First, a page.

End of year awards. They’re more than a little bit silly for the majority of audiophile publications and hi-fi mags. In some cases, they’re a bit of chest-beating designed to re-assert relevance. The best, like Srajan Ebaen’s 6moons summary, don’t try too hard to make a splash. It’s what goes on between the end of year ceremonies that lends awards their import: the hard work of reviewing hi-fi gear, week-in, week-out.
Besides, ‘DAC of the Year’ is a proclamation that implies summary judgements of (almost) all DACs – or all in a certain class – and ignores the constraints imposed by reality. Only a reviewer – or group of reviewers – specialising in a single category and surveying the entire scene could do ‘DAC of the Year’ proper justice.
For the day-to-day, most of our kind split review assignments between a broad range of product categories: amplifiers, loudspeakers, headphones, IEMs, turntables, cartridges, network streamers, servers, phono stages, CD players, power supplies, racks, isolation, power filters/regenerators and cables. Many of us are slaves to our own personal interests — the human element that permits the discovery of hitherto undiscovered gems. Even optimistically assuming fifty or so reviews per year from a single commentator, hi-fi’s numerous sub-categories cut any hope of a helicopter view of a single category down – quite literally – to size. How could one writer reliably assert ‘DAC of the Year’ when all they’ve heard that year is two or three DACs? Ditto amps, speakers, headphones etc.
In acknowledging the shortcomings of ‘Product of the Year’ awards, I turn to personal favourites from the past 12 months.
A Berlin dealer event saw me go listen to the Innuos Phoenix (€2499) in November. The USB re-clocker brought more ease and a hint of softness to the already very decent-sounding ZEN MK3 but it was the Innuos Statement twofer, also playing into the Kii Three + BXT, that would bring me to tears as it played Marianne Faithfull, Nick Cave and Warren Ellis. The listening experience of the year? You bet.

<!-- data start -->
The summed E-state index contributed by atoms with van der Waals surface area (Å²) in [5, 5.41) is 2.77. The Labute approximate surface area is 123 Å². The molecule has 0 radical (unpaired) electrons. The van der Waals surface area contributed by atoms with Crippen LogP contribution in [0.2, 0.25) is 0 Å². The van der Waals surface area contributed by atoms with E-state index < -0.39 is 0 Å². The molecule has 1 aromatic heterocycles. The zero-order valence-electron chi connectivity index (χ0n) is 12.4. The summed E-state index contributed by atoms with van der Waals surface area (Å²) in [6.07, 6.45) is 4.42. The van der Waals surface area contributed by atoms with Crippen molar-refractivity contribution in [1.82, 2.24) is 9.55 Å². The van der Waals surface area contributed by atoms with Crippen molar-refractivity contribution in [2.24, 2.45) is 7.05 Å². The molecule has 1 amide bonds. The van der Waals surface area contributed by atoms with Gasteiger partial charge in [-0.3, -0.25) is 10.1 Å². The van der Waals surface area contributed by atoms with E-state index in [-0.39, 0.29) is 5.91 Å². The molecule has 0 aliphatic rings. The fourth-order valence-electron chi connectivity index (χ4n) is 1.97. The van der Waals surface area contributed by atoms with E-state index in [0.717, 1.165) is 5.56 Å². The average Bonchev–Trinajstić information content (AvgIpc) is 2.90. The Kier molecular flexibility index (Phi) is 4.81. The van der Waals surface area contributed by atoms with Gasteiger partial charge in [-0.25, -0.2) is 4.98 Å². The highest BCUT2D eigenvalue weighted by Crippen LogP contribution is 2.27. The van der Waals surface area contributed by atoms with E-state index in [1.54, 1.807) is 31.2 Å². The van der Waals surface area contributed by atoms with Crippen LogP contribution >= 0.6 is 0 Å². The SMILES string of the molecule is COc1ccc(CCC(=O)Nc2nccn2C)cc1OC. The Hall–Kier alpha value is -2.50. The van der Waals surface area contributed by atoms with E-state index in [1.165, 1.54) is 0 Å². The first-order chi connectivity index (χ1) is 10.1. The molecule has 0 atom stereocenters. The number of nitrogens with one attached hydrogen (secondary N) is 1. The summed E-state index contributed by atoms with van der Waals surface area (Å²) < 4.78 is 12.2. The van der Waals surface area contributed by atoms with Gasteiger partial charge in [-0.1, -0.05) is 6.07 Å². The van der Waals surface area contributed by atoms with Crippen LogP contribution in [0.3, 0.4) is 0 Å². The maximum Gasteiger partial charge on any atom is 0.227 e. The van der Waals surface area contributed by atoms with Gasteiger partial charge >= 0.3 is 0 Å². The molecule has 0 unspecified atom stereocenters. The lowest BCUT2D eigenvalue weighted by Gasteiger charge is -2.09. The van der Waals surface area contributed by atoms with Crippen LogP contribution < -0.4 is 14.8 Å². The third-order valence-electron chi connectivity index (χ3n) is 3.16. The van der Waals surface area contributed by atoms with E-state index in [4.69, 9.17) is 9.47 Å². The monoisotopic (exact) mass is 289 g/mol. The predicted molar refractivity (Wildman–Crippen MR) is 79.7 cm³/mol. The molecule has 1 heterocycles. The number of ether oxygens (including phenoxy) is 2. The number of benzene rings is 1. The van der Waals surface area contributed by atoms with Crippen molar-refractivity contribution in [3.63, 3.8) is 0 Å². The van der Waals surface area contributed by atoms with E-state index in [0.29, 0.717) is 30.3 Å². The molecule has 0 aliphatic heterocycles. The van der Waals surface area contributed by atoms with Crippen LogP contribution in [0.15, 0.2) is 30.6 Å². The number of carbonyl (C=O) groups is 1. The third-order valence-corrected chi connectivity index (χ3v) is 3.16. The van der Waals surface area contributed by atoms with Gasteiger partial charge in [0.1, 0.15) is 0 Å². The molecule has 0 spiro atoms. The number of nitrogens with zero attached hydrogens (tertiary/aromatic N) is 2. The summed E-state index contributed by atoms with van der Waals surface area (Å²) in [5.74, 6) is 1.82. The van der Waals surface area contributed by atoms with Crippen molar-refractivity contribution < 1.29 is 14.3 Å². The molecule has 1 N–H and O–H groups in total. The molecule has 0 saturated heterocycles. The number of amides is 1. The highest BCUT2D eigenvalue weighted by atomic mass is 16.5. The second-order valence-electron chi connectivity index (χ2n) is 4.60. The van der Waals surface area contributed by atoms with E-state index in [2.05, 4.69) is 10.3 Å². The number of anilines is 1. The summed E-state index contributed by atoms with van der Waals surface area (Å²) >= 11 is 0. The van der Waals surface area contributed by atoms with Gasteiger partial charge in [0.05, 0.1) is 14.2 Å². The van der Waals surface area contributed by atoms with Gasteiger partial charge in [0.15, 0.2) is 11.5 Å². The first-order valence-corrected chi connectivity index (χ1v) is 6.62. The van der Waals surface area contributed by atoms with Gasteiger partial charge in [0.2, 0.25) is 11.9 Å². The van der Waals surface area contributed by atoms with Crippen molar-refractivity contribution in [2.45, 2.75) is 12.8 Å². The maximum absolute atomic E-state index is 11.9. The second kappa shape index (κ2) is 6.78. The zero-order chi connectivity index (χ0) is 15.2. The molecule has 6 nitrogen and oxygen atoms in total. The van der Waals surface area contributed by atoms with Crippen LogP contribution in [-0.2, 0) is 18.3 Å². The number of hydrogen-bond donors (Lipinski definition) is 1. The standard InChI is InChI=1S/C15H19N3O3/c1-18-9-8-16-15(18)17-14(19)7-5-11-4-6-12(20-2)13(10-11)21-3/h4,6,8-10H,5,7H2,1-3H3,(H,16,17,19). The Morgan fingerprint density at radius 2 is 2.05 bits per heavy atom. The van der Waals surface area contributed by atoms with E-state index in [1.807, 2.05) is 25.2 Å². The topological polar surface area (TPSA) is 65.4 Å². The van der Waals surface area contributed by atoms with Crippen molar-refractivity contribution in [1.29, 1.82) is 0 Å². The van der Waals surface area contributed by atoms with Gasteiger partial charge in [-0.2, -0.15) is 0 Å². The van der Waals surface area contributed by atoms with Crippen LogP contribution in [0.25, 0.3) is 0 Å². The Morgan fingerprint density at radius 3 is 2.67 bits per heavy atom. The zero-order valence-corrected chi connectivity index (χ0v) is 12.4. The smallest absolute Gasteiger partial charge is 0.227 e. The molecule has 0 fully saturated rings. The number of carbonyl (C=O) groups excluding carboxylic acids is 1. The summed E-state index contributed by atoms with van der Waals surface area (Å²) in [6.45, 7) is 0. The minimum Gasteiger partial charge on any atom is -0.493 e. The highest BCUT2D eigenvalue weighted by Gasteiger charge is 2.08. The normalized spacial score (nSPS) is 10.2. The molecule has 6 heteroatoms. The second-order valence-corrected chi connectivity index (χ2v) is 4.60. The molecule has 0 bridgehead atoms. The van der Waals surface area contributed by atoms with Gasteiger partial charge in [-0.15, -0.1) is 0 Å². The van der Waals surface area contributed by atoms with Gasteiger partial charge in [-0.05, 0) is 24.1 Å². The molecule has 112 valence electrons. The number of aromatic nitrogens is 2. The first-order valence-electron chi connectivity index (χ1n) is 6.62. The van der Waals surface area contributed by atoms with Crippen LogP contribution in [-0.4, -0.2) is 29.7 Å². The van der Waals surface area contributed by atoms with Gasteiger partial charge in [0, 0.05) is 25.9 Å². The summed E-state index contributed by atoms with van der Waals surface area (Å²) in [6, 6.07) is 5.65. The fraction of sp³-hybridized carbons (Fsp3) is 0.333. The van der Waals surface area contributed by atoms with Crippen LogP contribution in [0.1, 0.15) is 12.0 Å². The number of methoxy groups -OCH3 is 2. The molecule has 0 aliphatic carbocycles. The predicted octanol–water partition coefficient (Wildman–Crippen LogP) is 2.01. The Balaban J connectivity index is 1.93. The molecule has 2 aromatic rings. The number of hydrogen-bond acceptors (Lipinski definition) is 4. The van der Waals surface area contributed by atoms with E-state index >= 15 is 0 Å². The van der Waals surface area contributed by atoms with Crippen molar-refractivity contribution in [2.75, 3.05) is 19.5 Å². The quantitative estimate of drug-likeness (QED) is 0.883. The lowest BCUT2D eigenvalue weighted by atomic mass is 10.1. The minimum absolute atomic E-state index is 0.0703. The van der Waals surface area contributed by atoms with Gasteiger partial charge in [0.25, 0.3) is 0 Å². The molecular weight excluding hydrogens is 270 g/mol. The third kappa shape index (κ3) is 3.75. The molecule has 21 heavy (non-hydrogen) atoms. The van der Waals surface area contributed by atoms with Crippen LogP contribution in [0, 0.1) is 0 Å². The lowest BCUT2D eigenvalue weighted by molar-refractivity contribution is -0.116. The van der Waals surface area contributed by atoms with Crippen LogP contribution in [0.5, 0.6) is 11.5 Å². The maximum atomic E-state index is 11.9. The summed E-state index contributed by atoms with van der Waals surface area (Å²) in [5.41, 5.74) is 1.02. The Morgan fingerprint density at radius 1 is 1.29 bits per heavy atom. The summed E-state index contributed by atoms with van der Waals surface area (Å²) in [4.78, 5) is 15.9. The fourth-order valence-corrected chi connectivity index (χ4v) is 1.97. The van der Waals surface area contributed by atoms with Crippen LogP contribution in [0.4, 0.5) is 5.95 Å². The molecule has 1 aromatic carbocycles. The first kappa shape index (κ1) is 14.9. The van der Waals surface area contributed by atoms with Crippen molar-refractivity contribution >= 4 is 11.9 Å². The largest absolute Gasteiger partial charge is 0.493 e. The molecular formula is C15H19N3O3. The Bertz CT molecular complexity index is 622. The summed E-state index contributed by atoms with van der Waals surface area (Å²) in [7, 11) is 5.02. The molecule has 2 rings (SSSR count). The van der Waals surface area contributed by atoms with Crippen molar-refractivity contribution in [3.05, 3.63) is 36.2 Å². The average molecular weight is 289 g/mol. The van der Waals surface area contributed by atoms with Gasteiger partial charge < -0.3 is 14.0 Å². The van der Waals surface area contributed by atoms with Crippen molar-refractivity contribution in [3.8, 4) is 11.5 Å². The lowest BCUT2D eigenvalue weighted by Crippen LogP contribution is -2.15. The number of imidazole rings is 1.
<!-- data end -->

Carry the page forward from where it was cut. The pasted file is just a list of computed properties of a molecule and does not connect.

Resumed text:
2019 was also the year that I reviewed not one but two pairs of Klipsch loudspeakers. I bought the Forte III (€4000) without ever having heard ’em play a note but it wasn’t entirely blind. Three months earlier, the €500 RP-600M had wowed me with a dynamic thrill ride that you just don’t get from other two-way standmounts at their price point. Klipsch’s horn-loaded drivers whose higher efficiency brings with it broader amplifier agreeability cemented their standing as a must audition for anyone with modern music tastes (like my own). This was the surprise of the year.
Klipsch also reminded me that I’m into audio as a pleasure seeker, less so a truth seeker. To whit, Campfire Audio’s Andromeda IEM (US$1099) bring me closer to the music as it was (probably) recorded but I just don’t enjoy them as much Campfire’s Polaris II IEM (US$499), which trade in a great deal of the Andromeda’s transparency and top-end finesse for tub-thumping bass and a warmer tonal balance.
No product affected my music media consumption this year as much as Hegel’s Mohican CD player (€3495). Alongside CD players from PS Audio and Pro-Ject, the Mohican confirmed what I’d long since suspected: that disc spinners often (but not always) sound better than a network streamer selling for similar coin. Of course, one has to factor in the cost of the physical media and find places to properly store it. For yours truly, that meant several thousand Euros dropped on CDs, bought at a furious pace in February and March. CDs now dress the entire rear wall of my listening/lounge room.
Back to DAC of the year? The dCS Bartók (£11,999) – DAC and headphone amplifier – was the best sounding product I’d heard at home this year. It was also the most expensive. The British company’s sideways slide into head-fi should not go unnoticed: the Bartók successfully pitches into Chord DAVE territory but adds network streamer. At the other end of the price spectrum, AudioQuest’s DragonFly Cobalt (US$299) advanced what was possible from a transportable USB DAC — one that talks to PCs, Macs and smartphones – but in the wake of the Red and the Black, this was an evolution, not a revolution.
For revolution, we might look to the Q Acoustics Concept 300. A seriously detailed and elegant-sounding standmount loudspeaker whose Tensegrity stand saw form quite beautifully follow function. Were Jony Ive to design a loudspeaker stand, it might look something like Q Acoustics’ tripod where springs isolate the speaker from the stand’s top plate and cable tension holds the three stainless steel legs in place such that they never meet. A terrific example of audio science intersecting squarely with art.